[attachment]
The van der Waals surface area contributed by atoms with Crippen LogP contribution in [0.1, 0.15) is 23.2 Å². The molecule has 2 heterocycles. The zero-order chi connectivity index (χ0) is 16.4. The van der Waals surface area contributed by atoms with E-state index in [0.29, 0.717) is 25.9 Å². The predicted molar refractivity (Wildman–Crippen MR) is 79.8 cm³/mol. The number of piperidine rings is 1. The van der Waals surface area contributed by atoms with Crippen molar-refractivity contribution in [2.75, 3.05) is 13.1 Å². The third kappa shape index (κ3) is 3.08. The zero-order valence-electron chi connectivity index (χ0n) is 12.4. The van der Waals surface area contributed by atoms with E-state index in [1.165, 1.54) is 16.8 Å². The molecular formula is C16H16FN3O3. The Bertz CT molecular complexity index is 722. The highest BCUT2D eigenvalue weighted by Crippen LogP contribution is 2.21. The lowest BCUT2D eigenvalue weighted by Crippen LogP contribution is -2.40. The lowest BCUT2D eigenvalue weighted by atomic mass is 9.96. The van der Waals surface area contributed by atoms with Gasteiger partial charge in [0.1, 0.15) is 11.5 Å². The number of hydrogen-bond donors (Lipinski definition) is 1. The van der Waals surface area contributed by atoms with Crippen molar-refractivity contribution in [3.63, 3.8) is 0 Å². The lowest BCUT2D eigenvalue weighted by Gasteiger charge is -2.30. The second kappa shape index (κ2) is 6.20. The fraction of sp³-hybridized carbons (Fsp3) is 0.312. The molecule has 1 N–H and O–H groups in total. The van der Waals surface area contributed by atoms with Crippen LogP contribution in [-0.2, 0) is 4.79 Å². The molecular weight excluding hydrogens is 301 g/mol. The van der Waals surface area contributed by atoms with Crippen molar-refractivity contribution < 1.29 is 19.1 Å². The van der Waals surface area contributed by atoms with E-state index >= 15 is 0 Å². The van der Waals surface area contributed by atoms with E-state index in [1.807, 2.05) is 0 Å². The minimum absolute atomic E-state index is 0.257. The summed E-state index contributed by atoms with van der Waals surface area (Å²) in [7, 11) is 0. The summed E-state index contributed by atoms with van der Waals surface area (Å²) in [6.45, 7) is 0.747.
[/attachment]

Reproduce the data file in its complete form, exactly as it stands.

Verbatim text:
The van der Waals surface area contributed by atoms with Crippen LogP contribution in [0.1, 0.15) is 23.2 Å². The molecule has 2 heterocycles. The zero-order chi connectivity index (χ0) is 16.4. The van der Waals surface area contributed by atoms with E-state index in [0.29, 0.717) is 25.9 Å². The predicted molar refractivity (Wildman–Crippen MR) is 79.8 cm³/mol. The number of piperidine rings is 1. The van der Waals surface area contributed by atoms with Crippen molar-refractivity contribution in [2.75, 3.05) is 13.1 Å². The third kappa shape index (κ3) is 3.08. The zero-order valence-electron chi connectivity index (χ0n) is 12.4. The van der Waals surface area contributed by atoms with E-state index in [1.165, 1.54) is 16.8 Å². The molecular formula is C16H16FN3O3. The Bertz CT molecular complexity index is 722. The highest BCUT2D eigenvalue weighted by Crippen LogP contribution is 2.21. The lowest BCUT2D eigenvalue weighted by Crippen LogP contribution is -2.40. The lowest BCUT2D eigenvalue weighted by atomic mass is 9.96. The van der Waals surface area contributed by atoms with Gasteiger partial charge in [0.1, 0.15) is 11.5 Å². The number of hydrogen-bond donors (Lipinski definition) is 1. The van der Waals surface area contributed by atoms with Crippen molar-refractivity contribution in [3.63, 3.8) is 0 Å². The lowest BCUT2D eigenvalue weighted by Gasteiger charge is -2.30. The second kappa shape index (κ2) is 6.20. The fraction of sp³-hybridized carbons (Fsp3) is 0.312. The molecule has 1 N–H and O–H groups in total. The van der Waals surface area contributed by atoms with Crippen LogP contribution in [-0.2, 0) is 4.79 Å². The molecular weight excluding hydrogens is 301 g/mol. The van der Waals surface area contributed by atoms with Crippen molar-refractivity contribution < 1.29 is 19.1 Å². The van der Waals surface area contributed by atoms with E-state index >= 15 is 0 Å². The van der Waals surface area contributed by atoms with E-state index in [1.807, 2.05) is 0 Å². The minimum absolute atomic E-state index is 0.257. The summed E-state index contributed by atoms with van der Waals surface area (Å²) in [7, 11) is 0. The summed E-state index contributed by atoms with van der Waals surface area (Å²) in [6.45, 7) is 0.747.